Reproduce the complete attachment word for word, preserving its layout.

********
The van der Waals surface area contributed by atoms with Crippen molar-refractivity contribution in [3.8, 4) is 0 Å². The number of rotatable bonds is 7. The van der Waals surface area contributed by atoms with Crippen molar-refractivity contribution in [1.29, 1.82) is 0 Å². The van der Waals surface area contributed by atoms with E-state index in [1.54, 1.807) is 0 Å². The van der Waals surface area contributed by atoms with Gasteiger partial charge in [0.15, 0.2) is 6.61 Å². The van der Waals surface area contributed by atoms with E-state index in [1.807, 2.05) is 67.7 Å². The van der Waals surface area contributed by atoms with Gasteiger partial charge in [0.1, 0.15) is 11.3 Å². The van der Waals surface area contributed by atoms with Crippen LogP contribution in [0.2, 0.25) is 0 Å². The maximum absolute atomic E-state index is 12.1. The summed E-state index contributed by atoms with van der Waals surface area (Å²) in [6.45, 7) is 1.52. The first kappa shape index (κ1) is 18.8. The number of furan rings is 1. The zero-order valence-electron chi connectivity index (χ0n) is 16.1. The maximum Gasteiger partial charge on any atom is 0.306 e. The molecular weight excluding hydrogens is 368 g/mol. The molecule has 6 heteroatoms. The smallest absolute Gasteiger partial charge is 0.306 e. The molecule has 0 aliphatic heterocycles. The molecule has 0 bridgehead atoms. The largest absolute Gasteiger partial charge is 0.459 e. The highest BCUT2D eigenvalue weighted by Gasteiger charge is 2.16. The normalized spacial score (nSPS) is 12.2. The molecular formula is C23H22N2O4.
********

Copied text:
The van der Waals surface area contributed by atoms with Crippen molar-refractivity contribution in [3.8, 4) is 0 Å². The number of rotatable bonds is 7. The van der Waals surface area contributed by atoms with Crippen molar-refractivity contribution in [1.29, 1.82) is 0 Å². The van der Waals surface area contributed by atoms with E-state index in [1.54, 1.807) is 0 Å². The van der Waals surface area contributed by atoms with Gasteiger partial charge in [0.15, 0.2) is 6.61 Å². The van der Waals surface area contributed by atoms with E-state index in [1.807, 2.05) is 67.7 Å². The van der Waals surface area contributed by atoms with Gasteiger partial charge in [0.1, 0.15) is 11.3 Å². The van der Waals surface area contributed by atoms with Crippen LogP contribution in [0.2, 0.25) is 0 Å². The maximum absolute atomic E-state index is 12.1. The summed E-state index contributed by atoms with van der Waals surface area (Å²) in [6.45, 7) is 1.52. The first kappa shape index (κ1) is 18.8. The number of furan rings is 1. The zero-order valence-electron chi connectivity index (χ0n) is 16.1. The maximum Gasteiger partial charge on any atom is 0.306 e. The molecular weight excluding hydrogens is 368 g/mol. The molecule has 6 heteroatoms. The smallest absolute Gasteiger partial charge is 0.306 e. The molecule has 0 aliphatic heterocycles. The molecule has 0 bridgehead atoms. The largest absolute Gasteiger partial charge is 0.459 e. The highest BCUT2D eigenvalue weighted by Gasteiger charge is 2.16. The normalized spacial score (nSPS) is 12.2. The molecular formula is C23H22N2O4.